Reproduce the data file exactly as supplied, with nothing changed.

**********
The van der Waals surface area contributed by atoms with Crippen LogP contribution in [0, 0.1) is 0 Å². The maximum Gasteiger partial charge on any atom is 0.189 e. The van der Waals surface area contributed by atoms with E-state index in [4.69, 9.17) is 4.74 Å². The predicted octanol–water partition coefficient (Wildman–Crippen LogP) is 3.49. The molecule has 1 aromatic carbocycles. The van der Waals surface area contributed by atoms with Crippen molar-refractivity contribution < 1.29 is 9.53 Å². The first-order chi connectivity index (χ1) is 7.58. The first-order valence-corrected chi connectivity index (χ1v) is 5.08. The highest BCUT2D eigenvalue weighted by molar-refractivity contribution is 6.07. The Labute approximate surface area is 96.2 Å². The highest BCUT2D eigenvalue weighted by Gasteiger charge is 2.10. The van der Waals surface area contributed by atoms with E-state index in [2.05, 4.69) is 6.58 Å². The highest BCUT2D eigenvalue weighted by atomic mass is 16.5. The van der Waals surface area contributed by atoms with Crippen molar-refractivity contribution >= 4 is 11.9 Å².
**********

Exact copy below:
The van der Waals surface area contributed by atoms with Crippen LogP contribution in [0, 0.1) is 0 Å². The maximum Gasteiger partial charge on any atom is 0.189 e. The van der Waals surface area contributed by atoms with E-state index in [4.69, 9.17) is 4.74 Å². The predicted octanol–water partition coefficient (Wildman–Crippen LogP) is 3.49. The molecule has 1 aromatic carbocycles. The van der Waals surface area contributed by atoms with Crippen molar-refractivity contribution < 1.29 is 9.53 Å². The first-order chi connectivity index (χ1) is 7.58. The first-order valence-corrected chi connectivity index (χ1v) is 5.08. The highest BCUT2D eigenvalue weighted by molar-refractivity contribution is 6.07. The Labute approximate surface area is 96.2 Å². The highest BCUT2D eigenvalue weighted by Gasteiger charge is 2.10. The van der Waals surface area contributed by atoms with E-state index in [2.05, 4.69) is 6.58 Å². The highest BCUT2D eigenvalue weighted by atomic mass is 16.5. The van der Waals surface area contributed by atoms with Crippen molar-refractivity contribution >= 4 is 11.9 Å².